Stage two of Tour of Britain cancelled due to dangerous weather conditions
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Monday, September 12, 2011

Stage two of Tour of Britain cancelled due to dangerous weather conditions

by Shane Stokes at 6:51 AM EST   comments
Categories: Pro Cycling, Tour of Britain
 

Tour of BritainRace organisers of the Tour of Britain have taken the difficult decision to cancel today’s second stage of the Tour of Britain due to concerns over rider safety.

High winds and debris scattered along sections of the course have made the route between Kendal and Blackpool too dangerous. “A joint decision has been made to cancel stage two of The Tour of Britain from Kendal to Blackpool on Monday 12 September in light of the extremely high winds in the Northwest of England,” said the organisers on Tuesday morning.

Race director Mick Bennett later elaborated on that, saying that it was a difficult decision to make. “In my thirty years of organising cycling events I have never once had to cancel a stage before it even started, so this is not a decision that has been taken lightly,” he explained.

"However today has presented as with a set of extreme circumstances. The safety of competitors, officials, staff and of course spectators is of more importance than the spectacle of the event. We cannot, and will not take the slightest risk when it comes to safety, hence today’s decision.”

Bennett said that while the start and other sections of the route were relatively sheltered, others were more dangerous. “There were large sections of the stage on exposed hillsides, including the three Skoda King of the Mountains locations,” he said. “Also the final five kilometres of the stage along Blackpool Promenade, where conditions were deemed unsafe by ourselves as organisers, hence the regrettable decision to cancel the stage.

He apologised to the spectators who were already along the route. Those at the start were able to see the riders, both at the sign on and during a parade lap around Kendal.

HTC Highroad rider Mark Cavendish raced to a strong victory in front of British crowds yesterday, grabbing the first yellow jersey of the race. Despite the poor weather conditions then, he said that he was impressed by the sheer volume of spectators.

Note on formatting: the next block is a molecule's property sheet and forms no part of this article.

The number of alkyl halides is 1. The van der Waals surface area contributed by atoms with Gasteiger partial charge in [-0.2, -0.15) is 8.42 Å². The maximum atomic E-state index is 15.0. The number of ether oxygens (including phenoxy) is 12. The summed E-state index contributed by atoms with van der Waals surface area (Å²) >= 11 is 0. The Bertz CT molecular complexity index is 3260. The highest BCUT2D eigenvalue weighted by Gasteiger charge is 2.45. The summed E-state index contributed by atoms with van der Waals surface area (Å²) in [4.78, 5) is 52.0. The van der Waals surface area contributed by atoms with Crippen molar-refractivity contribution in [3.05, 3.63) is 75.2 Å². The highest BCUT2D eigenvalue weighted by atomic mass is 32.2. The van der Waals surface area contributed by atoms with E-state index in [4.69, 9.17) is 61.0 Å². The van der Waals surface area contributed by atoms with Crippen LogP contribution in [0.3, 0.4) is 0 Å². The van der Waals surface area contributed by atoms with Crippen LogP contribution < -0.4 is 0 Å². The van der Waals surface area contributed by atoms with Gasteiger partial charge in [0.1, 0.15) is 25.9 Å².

“We had wicked support today. The amount of cheers and banners along the stage was brilliant,” he said after the stage. “Super encouraging. You wouldn’t expect this is Britain and it’s very different to when I last raced here in 2007. It’s very nice. This event is certainly growing.”

The weather disruption is related to Hurricane Katia, with the winds from its tail causing the problems. The British Met Office warned that gusts of over 70mph (112km/h) could knock down trees and power lines, and there is also concern over possible flooding.

“The remains of Hurricane Katia are expected to come across the UK, bringing a spell of very windy weather. There remains some uncertainty about its track and intensity, though with increasing indications that Scotland and Northern Ireland are most likely to bear the brunt,” it stated.

“The public should be aware of the risk of disruption to transport and of the possibility of damage to trees and structures.”

Fortunately, it is expected that conditions will be significantly better by tomorrow. Providing the roads are cleared, the 150 kilometre race from Stoke-on-Trent to Trentham Gardens should take place as planned.

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